But this kind of phatic communication does not always reveal itself so directly through repetition of a single metaphor or “myth”. As the example from Dorothy Parker’s play utilized by Jakobson (1960: 355-56) indicates it involves appeals to perceived “common places”. Phatic citizenry could be illustrated with these examples from the American public communication before the second war in Iraq: “Right now we have only opinions about the war. The facts will be known after Saddam is deposed and we find out exactly what he’s been hiding, if anything,” states Fox News anchor Bill O’Reilly on March 3rd 2003. Notice how the question of “deposing Saddam” is not framed in terms of “if” or “whether”, but in terms of “after” – pointing to the perceived common place of conservative Fox news audience. Britney Spears   provides us with almost a paradigm of phatic citizenry: “Honestly, I think we should just trust our president in every decision he makes and should just support that, you know, and be faithful in what happens” (CNN, September 3rd, 2003).

From these brief remarks we could provide an initial list of typological features for conceptualizing “authoritarian populism” in terms of phatic public communication: 1) Prevalence of metaphoric stereotypes and “common places” (“We all know that...”) in the public sphere. 2) Public orientation towards contacting the “us”. 3) The public “enemy” is constructed as passive (talked about, but never talks itself), “official”, and addressed indirectly and abstractly. 4) The reduction of “empty signifiers” into indexes of “common places” (“Heil Hitler!”, “9/11”, “Bronze night”). As for the fourth feature we should point that the “reduction into indexes” (in the well-known Percian sense) is more metonymic than the reduction into “icons” that we associate with “totalitarian populism” below, but more metaphoric than “reduction into symbols” to be associated with “democratic populism” in the next section.

 

Democratic  populism (poetic public communication)

 

What this category and its accompanying poetic communication (“the set (Einstellung) toward the MESSAGE as such” [Jakobson 1960: 356]) refer to are very familiar for each of those living in the context of relatively stable democratic institutions (including freedom of speech) and “catch-all” parties. Laclau provides us with a key for envisioning the form of populism of a “highly institutionalized society” in which “equivalential logics have less terrain on which to operate; as a result, populist rhetoric becomes a kind of commodity lacking any sort of hegemonic depth. In that case, populism does indeed become almost synonymous with petty demagogy” (Laclau 2005: 191). “Petty demagogy” is what in a modern Western country is received in abundance during election campaigns. This is a populism that emerges in a framework of complete formal freedom of speech acknowledged for each participant. So the general strategy of this populism is to prompt temporary memorizations through disrupting stable and routine communication with easily recordable tropes. “I like Ike”, Dwight D. Eisenhower’s camping slogan in 1951 US presidential elections, is an example used by Jakobson himself (1960: 357) for illustrating the poetic function of language. From contemporary times we can point to a slogan from the Democrats’ presidential campaign of 2008:  “No way, no how, no McCain!”[1]; or to Rush Limbaugh’s[2] typical eloquence: “Watermelons are environmentalists. They’re green on the outside, but red on the inside” (quoted in Pratkanis and Aronson 2001: 59). Thus, we propose the following typological features for “democratic populism”: 1) prevalence of “disrupting” metaphors in the public communication; 2) public orientation towards temporary memorization (“public relations management”); 3) The “enemy” is publicly heterogeneous and concrete, but passive (talked about, but never talks itself; often being “just stupid”); 4) the reduction of “empty signifiers” into symbols of “them” or “us” (“ecomaniacs”, “socialists”, “pro-choice” etc).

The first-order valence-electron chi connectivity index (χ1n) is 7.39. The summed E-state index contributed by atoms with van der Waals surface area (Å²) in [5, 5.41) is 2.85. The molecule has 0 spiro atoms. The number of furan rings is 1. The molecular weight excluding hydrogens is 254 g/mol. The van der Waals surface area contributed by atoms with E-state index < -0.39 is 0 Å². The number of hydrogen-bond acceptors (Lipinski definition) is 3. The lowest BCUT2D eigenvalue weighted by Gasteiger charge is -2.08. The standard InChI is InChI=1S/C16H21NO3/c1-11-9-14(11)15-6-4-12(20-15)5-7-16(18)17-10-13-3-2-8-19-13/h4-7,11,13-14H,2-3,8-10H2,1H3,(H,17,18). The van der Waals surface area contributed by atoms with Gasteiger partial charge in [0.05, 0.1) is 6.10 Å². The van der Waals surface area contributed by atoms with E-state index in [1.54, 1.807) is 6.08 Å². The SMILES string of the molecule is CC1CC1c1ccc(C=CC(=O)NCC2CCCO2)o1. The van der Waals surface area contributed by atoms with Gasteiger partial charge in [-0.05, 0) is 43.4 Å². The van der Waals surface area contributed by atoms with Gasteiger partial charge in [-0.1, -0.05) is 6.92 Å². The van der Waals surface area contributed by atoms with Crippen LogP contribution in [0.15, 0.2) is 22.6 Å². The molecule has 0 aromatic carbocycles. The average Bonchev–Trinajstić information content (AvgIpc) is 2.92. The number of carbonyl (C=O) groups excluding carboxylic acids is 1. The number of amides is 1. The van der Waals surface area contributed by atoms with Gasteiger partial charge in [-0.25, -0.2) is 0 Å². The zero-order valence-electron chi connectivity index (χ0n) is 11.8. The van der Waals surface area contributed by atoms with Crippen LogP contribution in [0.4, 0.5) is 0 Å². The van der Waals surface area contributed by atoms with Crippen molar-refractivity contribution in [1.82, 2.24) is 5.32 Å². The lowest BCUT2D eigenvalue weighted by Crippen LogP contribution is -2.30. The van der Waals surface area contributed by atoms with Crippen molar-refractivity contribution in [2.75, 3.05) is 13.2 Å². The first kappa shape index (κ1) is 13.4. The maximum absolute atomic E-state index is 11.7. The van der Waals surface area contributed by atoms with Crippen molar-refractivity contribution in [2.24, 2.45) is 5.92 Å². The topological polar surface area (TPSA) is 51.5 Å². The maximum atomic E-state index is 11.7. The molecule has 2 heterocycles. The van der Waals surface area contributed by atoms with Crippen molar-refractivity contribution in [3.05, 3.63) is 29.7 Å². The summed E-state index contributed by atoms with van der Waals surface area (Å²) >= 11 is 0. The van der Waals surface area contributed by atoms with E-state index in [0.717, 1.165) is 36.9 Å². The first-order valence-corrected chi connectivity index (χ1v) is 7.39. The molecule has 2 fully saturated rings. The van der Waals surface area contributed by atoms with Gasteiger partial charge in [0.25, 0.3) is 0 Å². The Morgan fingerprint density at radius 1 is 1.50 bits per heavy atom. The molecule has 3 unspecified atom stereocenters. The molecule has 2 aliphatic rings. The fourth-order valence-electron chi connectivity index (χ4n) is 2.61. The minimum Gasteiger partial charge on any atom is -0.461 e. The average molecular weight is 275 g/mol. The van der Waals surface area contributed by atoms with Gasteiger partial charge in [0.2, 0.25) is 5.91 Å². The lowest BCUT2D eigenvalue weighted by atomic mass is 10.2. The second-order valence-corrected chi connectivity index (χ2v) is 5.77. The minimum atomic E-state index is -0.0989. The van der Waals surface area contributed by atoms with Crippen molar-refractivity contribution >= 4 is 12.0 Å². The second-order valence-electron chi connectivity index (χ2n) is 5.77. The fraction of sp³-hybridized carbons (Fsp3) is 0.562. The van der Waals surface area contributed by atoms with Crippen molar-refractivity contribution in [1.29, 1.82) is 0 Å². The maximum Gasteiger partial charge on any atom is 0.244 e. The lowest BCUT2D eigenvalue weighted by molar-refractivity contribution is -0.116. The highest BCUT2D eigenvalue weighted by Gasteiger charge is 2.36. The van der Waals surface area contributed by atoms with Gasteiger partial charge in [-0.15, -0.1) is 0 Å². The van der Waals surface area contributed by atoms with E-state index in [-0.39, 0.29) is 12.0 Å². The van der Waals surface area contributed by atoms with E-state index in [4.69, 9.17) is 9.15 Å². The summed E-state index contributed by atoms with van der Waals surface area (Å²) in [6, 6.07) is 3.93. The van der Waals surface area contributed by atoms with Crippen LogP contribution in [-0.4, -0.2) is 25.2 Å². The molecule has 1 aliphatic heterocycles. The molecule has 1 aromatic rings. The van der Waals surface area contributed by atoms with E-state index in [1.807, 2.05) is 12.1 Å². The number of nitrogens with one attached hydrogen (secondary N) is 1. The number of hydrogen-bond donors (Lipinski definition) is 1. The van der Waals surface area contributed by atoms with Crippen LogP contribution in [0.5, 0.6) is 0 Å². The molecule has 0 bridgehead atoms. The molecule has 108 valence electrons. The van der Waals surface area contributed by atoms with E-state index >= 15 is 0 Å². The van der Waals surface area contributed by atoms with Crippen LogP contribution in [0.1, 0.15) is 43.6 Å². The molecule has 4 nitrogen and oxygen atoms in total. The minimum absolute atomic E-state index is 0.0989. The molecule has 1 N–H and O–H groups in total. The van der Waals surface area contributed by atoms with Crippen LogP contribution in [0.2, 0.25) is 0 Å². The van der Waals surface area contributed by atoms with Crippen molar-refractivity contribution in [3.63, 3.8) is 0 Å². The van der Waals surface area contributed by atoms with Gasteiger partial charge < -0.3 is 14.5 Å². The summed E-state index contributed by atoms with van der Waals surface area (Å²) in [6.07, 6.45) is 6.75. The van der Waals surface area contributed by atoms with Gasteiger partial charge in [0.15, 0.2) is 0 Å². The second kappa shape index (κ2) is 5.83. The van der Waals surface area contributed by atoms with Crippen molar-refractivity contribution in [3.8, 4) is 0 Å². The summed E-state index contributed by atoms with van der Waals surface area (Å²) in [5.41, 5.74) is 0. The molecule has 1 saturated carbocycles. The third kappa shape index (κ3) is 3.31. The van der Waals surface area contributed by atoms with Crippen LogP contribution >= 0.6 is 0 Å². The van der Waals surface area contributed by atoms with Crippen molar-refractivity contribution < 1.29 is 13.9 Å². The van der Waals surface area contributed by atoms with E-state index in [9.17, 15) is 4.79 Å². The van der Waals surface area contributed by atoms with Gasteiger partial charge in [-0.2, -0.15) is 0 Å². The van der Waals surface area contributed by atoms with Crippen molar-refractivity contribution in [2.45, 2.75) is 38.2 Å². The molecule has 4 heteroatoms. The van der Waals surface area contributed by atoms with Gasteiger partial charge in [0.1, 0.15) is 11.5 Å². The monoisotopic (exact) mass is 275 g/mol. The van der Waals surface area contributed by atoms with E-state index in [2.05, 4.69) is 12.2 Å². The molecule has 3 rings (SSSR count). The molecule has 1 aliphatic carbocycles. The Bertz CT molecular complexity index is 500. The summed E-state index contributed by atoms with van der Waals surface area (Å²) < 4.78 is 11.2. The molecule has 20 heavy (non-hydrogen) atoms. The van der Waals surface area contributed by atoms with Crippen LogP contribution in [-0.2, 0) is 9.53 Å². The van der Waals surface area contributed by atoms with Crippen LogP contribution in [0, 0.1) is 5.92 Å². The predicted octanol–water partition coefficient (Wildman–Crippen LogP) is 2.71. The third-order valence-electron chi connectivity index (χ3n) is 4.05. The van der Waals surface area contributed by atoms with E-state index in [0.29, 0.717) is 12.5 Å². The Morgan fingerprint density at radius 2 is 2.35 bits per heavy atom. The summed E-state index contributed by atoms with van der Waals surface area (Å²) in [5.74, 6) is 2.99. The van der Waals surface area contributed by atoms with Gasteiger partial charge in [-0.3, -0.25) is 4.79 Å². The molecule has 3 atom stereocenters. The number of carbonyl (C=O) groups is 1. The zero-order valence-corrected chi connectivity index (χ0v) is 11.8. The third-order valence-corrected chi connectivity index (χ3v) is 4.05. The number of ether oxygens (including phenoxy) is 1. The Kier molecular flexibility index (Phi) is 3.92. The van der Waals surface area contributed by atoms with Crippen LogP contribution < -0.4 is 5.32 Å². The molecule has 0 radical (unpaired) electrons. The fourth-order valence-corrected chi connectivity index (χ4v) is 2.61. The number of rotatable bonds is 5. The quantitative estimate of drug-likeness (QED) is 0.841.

But, what happens after the elections, when voters have made their “choice”? According to Schumpeter “the democratic method is that institutional arrangement for arriving at political decisions in which individuals acquire the power to decide by means of a competitive struggle for the people’s vote” (Schumpeter 2003: 269). This is the “procedural minimalist” definition of democracy accompanied by a vision of the role of citizens: “since electorates normally do not control their political leaders in any way except by refusing to reelect them or the parliamentary majorities that support them, it seems well to reduce our ideas about this control in the way indicated by our definition” (Schumpeter 2003: 272). Were we to adopt this view of democracy, then we would have to envision “parties”, or “party leaders” as the central agents of public democratic politics and would endorse what is usually referred to as “clientelist” system in political literature. But the public communication type characteristic to this system is best captured by Jakobson’s “conative” language function: “Orientation toward ADRESSEE… [that] finds its purest grammatical expression in the vocative and imperative” (Jakobson 1960: 355, italics added).

 

Clientelist democracy (conative public communication)